U.S. Pat. No. 1,288,241 issued 17 Dec. 1918 to Smyth and shows an unsuspended, downwardly tethered, inflatable flexible bag for aeronautics.

U.S. Pat. No. 6,497,156 issued 24 Dec. 2002 to Dageforde and discloses bags for exhaust and dilution gases collected by pumps, no arrangements being disclosed for supporting or otherwise restraining the bags.

U.S. Pat. No. 5,038,960 issued 13 Aug. 1991 to Seery and shows a flexible bladder disposed within a storage compartment and provided with a pipe extending into the bladder for conducting flowable material.

U.S. Pat. No. 4,177,844 issued to Kuss et al. on 11 Dec. 1979 and shows a silo breather bag which communicates with the atmosphere through a flexible conduit and which is suspended by a continuous hanger strap engaged by a plurality of hooks.

U.S. Pat. No. 6,251,171 issued 18 Feb. 2003 to Tateishi et al. and discloses cooling exhaust gas before the gas enters a bag filter.

SUMMARY OF THE INVENTION

The present invention involves a flexible bag or bladder receptacle for receiving, storing, and dispensing flowable materials including gases, liquids, and particulates.

The bag, typically, has rectangular opposite sides joined in sealed relation along their edges. The bag is suspended, as from a gantry, by an upper edge, the other three edges being unrestrained to the extent that the bag can expand to the fullest possible extent when filled.

Since the bag is substantially unrestrained, except at the above-mentioned upper edge, inlet or outlet flow connections to the bag are made through this upper edge. These flow connections may be made through flexible conduits disposed at this upper edge and extended inwardly thereof to piping structure described below.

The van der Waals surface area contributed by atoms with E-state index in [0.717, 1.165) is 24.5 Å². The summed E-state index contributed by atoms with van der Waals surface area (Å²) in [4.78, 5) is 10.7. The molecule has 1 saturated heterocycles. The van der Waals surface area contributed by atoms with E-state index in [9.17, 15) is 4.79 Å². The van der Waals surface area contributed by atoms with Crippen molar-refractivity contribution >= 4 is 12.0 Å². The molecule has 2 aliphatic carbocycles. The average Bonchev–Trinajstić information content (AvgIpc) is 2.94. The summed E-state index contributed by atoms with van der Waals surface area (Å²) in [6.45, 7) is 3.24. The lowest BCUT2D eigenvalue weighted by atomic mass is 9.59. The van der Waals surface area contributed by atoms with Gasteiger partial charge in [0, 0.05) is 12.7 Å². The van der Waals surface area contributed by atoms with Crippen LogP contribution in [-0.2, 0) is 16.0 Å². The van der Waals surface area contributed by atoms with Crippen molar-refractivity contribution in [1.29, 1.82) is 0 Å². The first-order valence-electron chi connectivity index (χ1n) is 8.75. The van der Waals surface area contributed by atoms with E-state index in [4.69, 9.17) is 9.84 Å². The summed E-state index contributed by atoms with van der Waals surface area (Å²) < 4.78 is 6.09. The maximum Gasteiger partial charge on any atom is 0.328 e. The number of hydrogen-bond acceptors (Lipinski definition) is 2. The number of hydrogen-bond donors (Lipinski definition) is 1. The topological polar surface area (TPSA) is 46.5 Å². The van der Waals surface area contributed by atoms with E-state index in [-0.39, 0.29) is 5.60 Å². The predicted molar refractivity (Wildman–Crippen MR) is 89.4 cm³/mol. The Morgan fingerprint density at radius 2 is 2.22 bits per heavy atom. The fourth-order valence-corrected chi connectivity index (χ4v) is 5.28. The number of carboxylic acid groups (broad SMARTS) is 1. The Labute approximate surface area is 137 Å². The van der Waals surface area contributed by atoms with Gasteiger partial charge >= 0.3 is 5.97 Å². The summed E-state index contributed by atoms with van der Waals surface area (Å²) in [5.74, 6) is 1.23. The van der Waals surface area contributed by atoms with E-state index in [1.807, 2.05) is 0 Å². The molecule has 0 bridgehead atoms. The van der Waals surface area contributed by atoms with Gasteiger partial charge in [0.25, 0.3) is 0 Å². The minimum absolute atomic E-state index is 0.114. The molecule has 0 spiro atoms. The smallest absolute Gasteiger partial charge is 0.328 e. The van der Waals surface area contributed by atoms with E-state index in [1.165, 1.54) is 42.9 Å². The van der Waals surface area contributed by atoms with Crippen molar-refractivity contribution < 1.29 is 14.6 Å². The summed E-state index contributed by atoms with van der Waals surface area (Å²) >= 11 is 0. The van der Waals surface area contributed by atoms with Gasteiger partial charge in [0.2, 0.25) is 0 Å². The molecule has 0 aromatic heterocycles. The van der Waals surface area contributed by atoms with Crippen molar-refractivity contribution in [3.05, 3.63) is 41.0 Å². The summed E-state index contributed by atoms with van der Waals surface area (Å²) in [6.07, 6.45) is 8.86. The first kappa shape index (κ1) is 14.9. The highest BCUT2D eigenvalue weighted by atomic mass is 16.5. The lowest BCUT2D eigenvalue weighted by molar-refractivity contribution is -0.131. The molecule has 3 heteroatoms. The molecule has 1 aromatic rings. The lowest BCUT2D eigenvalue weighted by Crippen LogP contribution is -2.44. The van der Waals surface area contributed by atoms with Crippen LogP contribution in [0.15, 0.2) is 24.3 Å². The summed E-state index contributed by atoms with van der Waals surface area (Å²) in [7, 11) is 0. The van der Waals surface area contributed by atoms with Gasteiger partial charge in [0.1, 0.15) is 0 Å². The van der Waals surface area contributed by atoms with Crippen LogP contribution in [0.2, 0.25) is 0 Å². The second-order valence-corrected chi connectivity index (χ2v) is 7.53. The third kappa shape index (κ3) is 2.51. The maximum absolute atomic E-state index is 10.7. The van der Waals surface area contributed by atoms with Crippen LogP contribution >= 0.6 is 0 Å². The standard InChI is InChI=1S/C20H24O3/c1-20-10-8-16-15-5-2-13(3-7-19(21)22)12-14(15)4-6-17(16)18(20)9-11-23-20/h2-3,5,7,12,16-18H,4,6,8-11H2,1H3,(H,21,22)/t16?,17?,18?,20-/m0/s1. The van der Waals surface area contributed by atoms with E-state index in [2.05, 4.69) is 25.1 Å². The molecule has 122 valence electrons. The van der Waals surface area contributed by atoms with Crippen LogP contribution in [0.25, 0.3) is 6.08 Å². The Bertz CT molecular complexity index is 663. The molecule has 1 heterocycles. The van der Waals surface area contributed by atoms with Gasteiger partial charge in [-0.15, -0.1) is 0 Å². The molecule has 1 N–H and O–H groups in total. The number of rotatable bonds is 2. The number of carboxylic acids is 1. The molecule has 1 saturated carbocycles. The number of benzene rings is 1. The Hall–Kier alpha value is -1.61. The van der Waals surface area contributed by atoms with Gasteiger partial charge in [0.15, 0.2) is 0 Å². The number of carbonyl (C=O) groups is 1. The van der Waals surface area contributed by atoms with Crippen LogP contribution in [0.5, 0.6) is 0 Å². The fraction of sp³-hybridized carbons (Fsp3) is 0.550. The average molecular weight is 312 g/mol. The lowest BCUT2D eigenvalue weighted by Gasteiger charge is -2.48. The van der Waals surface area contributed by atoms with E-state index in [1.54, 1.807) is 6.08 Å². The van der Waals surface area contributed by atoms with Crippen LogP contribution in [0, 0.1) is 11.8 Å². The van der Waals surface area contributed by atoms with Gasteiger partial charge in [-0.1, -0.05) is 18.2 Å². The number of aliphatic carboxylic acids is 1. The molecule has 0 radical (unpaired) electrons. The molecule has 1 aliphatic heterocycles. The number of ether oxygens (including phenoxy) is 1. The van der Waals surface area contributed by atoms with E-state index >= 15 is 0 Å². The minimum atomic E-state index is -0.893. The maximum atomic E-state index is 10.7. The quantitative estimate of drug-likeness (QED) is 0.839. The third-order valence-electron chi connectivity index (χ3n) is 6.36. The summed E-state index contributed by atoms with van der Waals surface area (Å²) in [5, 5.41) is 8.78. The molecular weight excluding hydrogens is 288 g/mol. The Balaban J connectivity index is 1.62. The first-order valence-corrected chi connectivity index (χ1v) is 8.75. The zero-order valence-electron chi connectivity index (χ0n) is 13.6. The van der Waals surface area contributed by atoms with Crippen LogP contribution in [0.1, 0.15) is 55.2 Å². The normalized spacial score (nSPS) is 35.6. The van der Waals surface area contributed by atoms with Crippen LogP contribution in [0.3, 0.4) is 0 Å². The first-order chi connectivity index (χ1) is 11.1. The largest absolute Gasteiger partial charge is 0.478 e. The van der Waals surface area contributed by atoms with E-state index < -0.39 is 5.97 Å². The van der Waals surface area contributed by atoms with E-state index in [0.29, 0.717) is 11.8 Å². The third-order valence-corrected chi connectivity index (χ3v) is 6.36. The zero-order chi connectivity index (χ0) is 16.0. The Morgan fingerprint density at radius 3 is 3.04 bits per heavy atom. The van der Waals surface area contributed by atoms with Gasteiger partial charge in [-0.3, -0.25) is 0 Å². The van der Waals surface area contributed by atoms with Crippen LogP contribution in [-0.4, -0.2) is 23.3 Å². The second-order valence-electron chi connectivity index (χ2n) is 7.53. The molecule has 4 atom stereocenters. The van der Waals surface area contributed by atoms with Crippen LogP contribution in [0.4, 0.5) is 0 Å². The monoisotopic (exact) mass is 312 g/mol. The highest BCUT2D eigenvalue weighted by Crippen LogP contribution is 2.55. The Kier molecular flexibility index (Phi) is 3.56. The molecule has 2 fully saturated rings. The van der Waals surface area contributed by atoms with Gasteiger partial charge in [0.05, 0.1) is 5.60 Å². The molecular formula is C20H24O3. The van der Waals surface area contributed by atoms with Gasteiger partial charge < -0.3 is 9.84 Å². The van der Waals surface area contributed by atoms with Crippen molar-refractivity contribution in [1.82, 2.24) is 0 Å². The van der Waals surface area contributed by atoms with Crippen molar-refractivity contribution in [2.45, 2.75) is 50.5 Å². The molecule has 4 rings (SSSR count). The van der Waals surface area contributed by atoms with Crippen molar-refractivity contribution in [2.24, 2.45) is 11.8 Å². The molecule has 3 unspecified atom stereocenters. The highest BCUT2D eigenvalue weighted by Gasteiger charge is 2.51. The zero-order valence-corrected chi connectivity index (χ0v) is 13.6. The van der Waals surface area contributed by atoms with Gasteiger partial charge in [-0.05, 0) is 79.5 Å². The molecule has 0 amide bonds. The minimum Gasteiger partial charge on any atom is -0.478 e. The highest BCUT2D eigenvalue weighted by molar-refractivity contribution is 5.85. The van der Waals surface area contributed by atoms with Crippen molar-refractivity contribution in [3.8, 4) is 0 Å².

The present invention includes tethers connected to each of the opposite bag sides and extending downwardly and generally normally therefrom. The length of the tethers may be selected to provide wind stability when the bag is located outdoors. Also, the length of the tethers may be selected so that, when the bag is substantially empty, the tethers limit the minimum volume of the bag to prevent the formation of isolated pockets of material remaining in the bag when it is effectively emptied. The length of the tethers may be selected to provide both wind stability and such limitation of the minimum bag volume.

The bag may be suspended so that a lower edge of the bag slopes downwardly to a corner of the bag for drainage of material, such as condensate, from the bag through a flexible connection which does not restrain expansion of the bag.

For fluid materials which may be provided at a high rate, filling piping structure is extended within the bag and provided with openings disposed to diffuse the inlet flow for mixing, to minimize material fatigue causing movement of the bag material, and to minimize jet reactions which flex the above-mentioned conduits and cause piping strains.

As another way to limit the minimum volume of the bag and prevent the formation of isolated pockets of material remaining in the bag when it is effectively emptied, the present invention includes piping structure within the bag, typically for inlet and having an “H” configuration with side conduits disposed toward the bag sides and extending diagonally of the bag sides so that the bag sides remain somewhat spaced when the bag is substantially emptied. Openings are provided on the facing regions of the side conduits for outlet of material from the bag when the bag is at its minimum volume with the bag sides against the side conduits.

A receptacle arrangement of the present invention may include cooling spray apparatus and a separator for liquids provided to the bag, the separator having a sump for the separated liquids and recovered spray liquid. The cooling spray may be taken from the sump liquid and an inlet conduit opening thereunder may be provided to prevent reverse flow of gas supplied to the bag.

It is an object of the present invention to provide, for flowable materials, a receptacle that is economical in construction, requires a small area, and is convenient to set up and to remove.